Anheuser-Busch InBev, the world's largest brewer, says its third-quarter profits rose as the takeover of new brands and higher selling prices offset the impact of lower sales volumes.
Anheuser-Busch InBev, the world’s largest brewer, says its third-quarter profits rose as the takeover of new brands and higher selling prices offset the impact of lower sales volumes.
The company, based in Leuven, Belgium, said Thursday that net profit was up 31 percent to $2.37 billion (1.73 billion euros), from $1.81 billion in the same period a year earlier. The gain largely reflects the company’s $20 billion purchase in June of the 50 percent of Mexico’s Grupo Modelo it didn’t already own.
Revenues rose 14 percent to $11.6 billion due to the takeover, currency effects and growth.
Although sales volumes rose 11 percent, that was mainly due to the Modelo deal. Without it, volumes sank 1.3 percent, something the company had to offset by raising prices.
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Among the best performing brands were its flagship Budweiser beer, which grew global sales by 8.1 percent, and Corona, up 3.7 percent. AB InBev’s purchase of Modelo included rights to sell and market Corona globally — except in the U.S., where AB InBev brands, including U.S. bestseller Bud Light, already have a market share of around 50 percent.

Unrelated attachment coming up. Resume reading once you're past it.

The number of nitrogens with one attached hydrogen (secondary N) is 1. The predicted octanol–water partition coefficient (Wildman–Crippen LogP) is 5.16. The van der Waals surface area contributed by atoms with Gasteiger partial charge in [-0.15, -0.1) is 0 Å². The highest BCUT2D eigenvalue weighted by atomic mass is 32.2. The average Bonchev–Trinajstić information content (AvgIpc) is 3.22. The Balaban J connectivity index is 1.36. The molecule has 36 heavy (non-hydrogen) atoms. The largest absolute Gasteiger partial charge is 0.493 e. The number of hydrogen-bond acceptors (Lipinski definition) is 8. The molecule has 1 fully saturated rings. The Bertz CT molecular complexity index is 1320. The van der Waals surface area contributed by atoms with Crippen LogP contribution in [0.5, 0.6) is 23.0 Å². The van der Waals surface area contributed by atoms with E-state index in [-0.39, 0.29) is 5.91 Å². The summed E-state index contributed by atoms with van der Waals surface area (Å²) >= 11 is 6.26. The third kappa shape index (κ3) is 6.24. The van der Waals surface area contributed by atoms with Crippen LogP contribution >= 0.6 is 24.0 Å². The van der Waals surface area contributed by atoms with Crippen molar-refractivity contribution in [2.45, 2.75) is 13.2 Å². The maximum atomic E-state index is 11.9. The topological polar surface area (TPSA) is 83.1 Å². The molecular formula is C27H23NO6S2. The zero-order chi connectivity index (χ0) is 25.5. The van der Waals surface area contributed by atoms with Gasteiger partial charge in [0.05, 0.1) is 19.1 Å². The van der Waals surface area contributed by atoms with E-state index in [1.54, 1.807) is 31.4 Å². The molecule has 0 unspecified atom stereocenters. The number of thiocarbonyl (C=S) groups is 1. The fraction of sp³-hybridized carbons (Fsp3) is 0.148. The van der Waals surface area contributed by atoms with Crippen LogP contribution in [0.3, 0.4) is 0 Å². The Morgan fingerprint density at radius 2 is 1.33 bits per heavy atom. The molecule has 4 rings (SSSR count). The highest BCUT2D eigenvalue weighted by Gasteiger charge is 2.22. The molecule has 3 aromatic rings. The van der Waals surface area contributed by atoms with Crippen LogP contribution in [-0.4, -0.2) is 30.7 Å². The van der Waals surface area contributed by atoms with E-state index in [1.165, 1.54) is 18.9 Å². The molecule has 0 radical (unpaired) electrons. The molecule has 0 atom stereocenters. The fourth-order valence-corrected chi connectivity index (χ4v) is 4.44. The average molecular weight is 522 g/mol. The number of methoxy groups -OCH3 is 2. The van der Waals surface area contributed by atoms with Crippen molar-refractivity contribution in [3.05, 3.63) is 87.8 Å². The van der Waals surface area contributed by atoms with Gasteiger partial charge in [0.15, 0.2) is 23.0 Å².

“We are not satisfied with our top line performance in 2013, which continues to be impacted by macroeconomic headwinds in a number of our markets,” said CFO Felipe Dutra.
However, he said the integration of Modelo was going faster than forecast, and the company is already saving $250 million on an annual basis by combining operations.
Shares rose 2.1 percent at the start of trade in Brussels, to 76.13 euros.
AB InBev’s global brands include Budweiser, Germany’s Beck’s, Belgium’s Stella Artois, and Brazil’s Brahma.
Dutra said the company sees big benefits in the near future as Brazil will benefit from the football World Cup in 2014 and the company’s biggest brands have room to grow by selling into markets where they are not well-known.
Budweiser was introduced in parts of Central and Eastern Europe in the past 2 years but is already getting around 2 percent of market share “and in a premium position,” Dutra said.
“So it’s doing extremely well. Corona can follow that same path, why not?”
He described Corona as a brand that can “go where no others can go,” due to its popularity at venues that are better-known for selling cocktails, such as dance clubs.